I have been studying differential equation, in particular special functions.

Euler's Gamma function, and Gauss's Pi function are essentially the same, differing only by an offset of one unit.

for $z\in\mathbb C,\qquad {\frak R} (z)>0$

$$\Gamma(z)=\int\limits_0^\infty x^{z-1}e^{-x}\,\mathrm dx$$

$$\Pi(z)=\Gamma(z+1)=\int\limits_0^\infty x^ze^{-x}\,\mathrm dx$$

Both extend the notion of the factorial (which is only defined for positive integers).

$$\Gamma(z+1)=\Pi(z)=z!,\qquad z\in\mathbb Z \geq0$$

The Pi function appears to be a more natural analog of the factorial (It dosen't introduce the unit offset). My text book exclusively uses the Gamma function, and dosen't mention the Pi function at all. I was wondering if there is any good reasons to focus on the Gamma function (presumably it makes some calculations simpler further down the line).

The best reason I can come up with on my own is that for Laplace transforms

$$\mathcal L\big\{ t^r\big\}=\frac{\Pi(r)}{s^{r+1}}=\frac{\Gamma(r+1)}{s^{r+1}},\qquad r\geq-1 \in\mathbb R$$ Using the Gamma function here preserves some symmetry. I am not sure it this is the reason or if there are some subtleties I am completely missing.


Since you mention Laplace transforms, in its current form $\Gamma(s)$ is the Mellin transform of $e^{-x}$.

Here is another reason which is perhaps the most convincing. The Haar measure of a subset $S\subset \mathbb{R}^\times$ of the multiplicative group of real numbers is $\int_{x\in S} \frac{dt}{t}$, so the measure $\frac{dt}{t}$ over the real line is natural. The Gamma function is an analogue of a Gauss sum, and is the integral of multiplicative function $x^s$ against the additive function $e^{-x}$ over the measure of the group.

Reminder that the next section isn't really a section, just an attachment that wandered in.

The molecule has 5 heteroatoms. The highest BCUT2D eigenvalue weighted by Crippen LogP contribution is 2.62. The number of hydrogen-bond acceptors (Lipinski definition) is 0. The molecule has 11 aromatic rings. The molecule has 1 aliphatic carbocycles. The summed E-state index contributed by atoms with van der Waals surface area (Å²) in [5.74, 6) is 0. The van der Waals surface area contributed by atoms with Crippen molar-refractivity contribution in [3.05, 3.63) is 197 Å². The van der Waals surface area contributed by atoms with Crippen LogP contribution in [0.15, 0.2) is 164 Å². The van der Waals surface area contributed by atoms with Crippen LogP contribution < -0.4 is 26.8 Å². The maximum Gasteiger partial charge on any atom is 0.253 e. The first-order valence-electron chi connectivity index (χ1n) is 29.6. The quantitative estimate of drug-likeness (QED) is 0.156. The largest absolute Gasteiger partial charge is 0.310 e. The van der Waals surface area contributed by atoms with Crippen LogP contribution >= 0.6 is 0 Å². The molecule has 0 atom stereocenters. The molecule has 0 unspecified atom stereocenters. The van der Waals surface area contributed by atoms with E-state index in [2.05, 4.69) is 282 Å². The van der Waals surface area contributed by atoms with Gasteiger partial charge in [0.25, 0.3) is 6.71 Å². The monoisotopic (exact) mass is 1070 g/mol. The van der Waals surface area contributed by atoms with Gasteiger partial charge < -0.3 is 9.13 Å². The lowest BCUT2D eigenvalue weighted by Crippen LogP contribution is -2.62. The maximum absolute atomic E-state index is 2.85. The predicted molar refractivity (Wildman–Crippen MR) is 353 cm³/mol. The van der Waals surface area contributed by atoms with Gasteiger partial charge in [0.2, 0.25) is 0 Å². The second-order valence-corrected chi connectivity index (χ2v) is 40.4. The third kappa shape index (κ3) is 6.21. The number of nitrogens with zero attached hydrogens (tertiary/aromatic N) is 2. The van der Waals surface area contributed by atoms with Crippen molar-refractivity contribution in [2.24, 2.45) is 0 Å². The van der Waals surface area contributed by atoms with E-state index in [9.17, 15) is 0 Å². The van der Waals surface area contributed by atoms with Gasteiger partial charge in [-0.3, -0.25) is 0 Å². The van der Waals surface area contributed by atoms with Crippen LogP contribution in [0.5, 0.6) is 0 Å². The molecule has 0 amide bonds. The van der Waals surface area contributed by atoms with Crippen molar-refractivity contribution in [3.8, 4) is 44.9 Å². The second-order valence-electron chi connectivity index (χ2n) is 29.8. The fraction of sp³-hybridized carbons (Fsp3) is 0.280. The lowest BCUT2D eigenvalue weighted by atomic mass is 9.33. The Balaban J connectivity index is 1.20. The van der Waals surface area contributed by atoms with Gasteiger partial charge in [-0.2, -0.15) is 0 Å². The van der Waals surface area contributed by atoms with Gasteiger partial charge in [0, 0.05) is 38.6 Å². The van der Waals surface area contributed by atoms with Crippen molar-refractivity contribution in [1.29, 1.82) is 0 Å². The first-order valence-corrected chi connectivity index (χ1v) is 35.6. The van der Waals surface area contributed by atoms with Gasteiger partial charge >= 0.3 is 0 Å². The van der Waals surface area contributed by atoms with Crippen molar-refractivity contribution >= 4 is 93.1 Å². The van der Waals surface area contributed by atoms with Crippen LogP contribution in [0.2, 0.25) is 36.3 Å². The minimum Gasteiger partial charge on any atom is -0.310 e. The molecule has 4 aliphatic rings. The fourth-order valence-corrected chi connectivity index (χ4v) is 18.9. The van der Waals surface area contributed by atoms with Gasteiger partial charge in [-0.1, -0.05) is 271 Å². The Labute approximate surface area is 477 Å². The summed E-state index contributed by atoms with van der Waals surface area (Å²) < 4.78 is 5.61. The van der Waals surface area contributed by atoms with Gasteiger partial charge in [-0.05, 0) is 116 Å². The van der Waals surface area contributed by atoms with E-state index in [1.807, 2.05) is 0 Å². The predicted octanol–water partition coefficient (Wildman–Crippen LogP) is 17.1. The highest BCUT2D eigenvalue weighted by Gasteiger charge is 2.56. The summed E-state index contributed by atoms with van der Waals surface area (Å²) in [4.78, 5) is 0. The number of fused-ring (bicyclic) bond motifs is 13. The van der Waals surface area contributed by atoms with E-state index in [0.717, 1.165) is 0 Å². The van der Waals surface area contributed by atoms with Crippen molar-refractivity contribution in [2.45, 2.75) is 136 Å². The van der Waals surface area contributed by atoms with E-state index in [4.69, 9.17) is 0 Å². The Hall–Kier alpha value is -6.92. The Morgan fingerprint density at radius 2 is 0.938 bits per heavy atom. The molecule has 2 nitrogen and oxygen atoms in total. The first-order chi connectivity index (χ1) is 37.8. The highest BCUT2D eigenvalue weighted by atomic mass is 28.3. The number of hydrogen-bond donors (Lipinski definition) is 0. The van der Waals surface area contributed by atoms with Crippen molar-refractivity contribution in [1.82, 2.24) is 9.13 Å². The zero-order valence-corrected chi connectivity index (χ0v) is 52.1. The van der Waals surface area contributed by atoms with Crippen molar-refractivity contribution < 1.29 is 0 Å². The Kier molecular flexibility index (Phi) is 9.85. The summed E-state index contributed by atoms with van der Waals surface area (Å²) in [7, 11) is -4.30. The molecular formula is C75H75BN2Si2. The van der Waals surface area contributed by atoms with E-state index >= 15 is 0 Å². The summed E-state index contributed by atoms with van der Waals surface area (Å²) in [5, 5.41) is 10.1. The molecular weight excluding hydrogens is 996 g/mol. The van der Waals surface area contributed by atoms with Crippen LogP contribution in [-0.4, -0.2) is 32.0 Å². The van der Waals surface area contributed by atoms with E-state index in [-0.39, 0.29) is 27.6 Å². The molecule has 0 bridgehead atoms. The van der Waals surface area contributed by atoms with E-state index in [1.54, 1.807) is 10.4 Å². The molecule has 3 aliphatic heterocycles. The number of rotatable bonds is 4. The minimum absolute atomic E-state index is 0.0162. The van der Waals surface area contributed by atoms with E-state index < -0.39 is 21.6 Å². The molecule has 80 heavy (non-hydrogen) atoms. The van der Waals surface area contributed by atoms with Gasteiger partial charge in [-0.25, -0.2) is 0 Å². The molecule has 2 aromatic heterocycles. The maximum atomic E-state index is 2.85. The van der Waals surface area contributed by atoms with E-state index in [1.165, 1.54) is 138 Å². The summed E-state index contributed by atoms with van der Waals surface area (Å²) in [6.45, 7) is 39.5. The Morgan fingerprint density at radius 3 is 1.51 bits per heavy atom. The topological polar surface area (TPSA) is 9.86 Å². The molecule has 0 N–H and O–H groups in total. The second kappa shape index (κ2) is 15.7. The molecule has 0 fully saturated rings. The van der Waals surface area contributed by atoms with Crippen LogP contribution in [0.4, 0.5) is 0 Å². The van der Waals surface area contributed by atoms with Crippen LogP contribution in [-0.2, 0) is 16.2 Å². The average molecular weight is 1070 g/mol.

This problem was posed on Math Overflow, and received a large number of upvotes there. Take a look at the answers appearing on this thread: https://mathoverflow.net/questions/20960/why-is-the-gamma-function-shifted-from-the-factorial-by-1

  • $\begingroup$ I can't understand most of the information on that page, . . . something to do with choosing the location of complex poles. Care to elaborate? $\endgroup$ Dec 31 '12 at 6:16
  • $\begingroup$ I am still in the process of completing a Sophomore year at university and I haven't touched on such things as: Mellin transform; Haar measure; Gauss sum. So to say I can't properly comprehend your response is a massive understatement. I have checked out the wiki pages on such things but these have proved just as confusing/beyond my level. I still appreciate your response and I've accepted it because have no reason to doubt. One day I will understand these concepts and ill re-read your post and it will make more sense to me then. $\endgroup$ Jan 26 '13 at 14:37
  • 3
    $\begingroup$ @UnkleRhaukus, "Haar measure" just means that $\int_0^\infty f(t)\,{dt\over t}$ is unchanged under change of variables $t\to c\cdot t$ with $c>0$, that is, $\int_0^\infty f(ct)\,{d(ct)\over (ct)}\;=\; \int_0^\infty f(t)\,{dt\over t}$. That's a reason to keep the divide-by-$t$ with the $dt$, rather than have $t^{s-1}$ in the integral defining $\Gamma(s)$. "Mellin transform" is just a Fourier transform in different coordinates, etc. Often the terminology is fancier than the underlying mathematics. $\endgroup$ Dec 14 '13 at 17:32
  • $\begingroup$ @ElementsinSpace I am in somewhat the same position as you were in last year, right now :) Do you, by any chance, have a simple/elementary explanation of those ideas that would make sense to someone who has not studied Haar measures? If so, please let me know, I am thinking about asking a question about these issues. Cheers! (And I realize this post is very old, sorry about that) $\endgroup$
    – user142299
    May 17 '14 at 23:38

This subject is discussed in the book The Gamma Function by James Bonnar. The $\Pi(z)=z!$ notation is due to Gauss and is sometimes encountered in older literature. The notation $\Gamma(z+1)=z!$ is due to Legendre. Legendre's motivation for the normalization does not appear to be known. Cornelius Lanczos called it "devoid of any rationality" and would instead use $z!$. Legendre's formula does simplify a few formulas, but complicates most others.


Your Answer

By clicking “Post Your Answer”, you agree to our terms of service, privacy policy and cookie policy

Not the answer you're looking for? Browse other questions tagged or ask your own question.